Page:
[00:04:19] But what it means is that for many of us, quote older folks, and if you are if you're not watching this on YouTube, I did some air quotes there. Then we slowly start to disengage from friends and relatives and even our own immediate family when we feel like all we ever hear is what we are doing isn't enough or what we're doing is wrong because that becomes becomes emotionally and mentally exhausting. Unless you can realize and as simple as what I'm about to say, sounds what I'm going to say next. Sounds so simple, but I know that it is absolutely one of the most difficult yet key things that we need to do to find emotional maturity, happiness with ourselves and in our relationships. So unless you can realize that ultimately this is your life, you can like and enjoy what you like and enjoy. And as adults, you don't even have to justify or defend yourself. You can just be. So the concept that I'm talking about today is called differentiation, differentiation of self. And it is yet another quote, air quotes again, game changer when it comes to really being who you are, trying to figure out who you are in determining how you show up in your relationships. And that's relationships at work or in your family and especially with your spouse. So today we're going to be breaking down the concepts of self differentiation.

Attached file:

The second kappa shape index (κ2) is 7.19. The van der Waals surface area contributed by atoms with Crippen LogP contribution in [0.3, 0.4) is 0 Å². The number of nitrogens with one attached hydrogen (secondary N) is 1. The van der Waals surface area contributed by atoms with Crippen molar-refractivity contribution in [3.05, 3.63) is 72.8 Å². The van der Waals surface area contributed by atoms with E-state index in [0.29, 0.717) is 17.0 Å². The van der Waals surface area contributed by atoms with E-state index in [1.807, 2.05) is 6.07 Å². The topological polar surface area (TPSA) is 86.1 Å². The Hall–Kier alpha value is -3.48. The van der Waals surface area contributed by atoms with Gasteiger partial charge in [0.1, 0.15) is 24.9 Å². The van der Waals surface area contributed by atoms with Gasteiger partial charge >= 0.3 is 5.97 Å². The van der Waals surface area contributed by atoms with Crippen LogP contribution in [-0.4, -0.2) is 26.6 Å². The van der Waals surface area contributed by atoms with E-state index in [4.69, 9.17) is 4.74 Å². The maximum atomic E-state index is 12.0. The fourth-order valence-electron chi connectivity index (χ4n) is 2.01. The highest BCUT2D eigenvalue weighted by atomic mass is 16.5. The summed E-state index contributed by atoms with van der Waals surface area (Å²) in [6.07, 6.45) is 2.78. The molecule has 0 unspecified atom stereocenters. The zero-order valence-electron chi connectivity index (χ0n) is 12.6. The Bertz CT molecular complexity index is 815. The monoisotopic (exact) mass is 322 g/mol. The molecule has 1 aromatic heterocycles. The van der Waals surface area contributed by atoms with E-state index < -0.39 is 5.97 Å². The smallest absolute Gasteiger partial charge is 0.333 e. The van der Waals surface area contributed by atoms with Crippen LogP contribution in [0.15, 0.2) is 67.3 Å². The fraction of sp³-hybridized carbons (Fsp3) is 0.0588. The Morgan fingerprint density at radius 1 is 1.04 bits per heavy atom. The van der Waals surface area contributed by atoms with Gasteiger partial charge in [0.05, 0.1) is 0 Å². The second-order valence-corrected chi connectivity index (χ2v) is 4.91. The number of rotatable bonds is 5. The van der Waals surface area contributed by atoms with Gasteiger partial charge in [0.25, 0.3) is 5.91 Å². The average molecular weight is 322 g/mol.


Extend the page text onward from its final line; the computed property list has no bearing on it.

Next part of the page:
[00:05:36] That and plenty more coming up on today's episode of The Virtual Couch.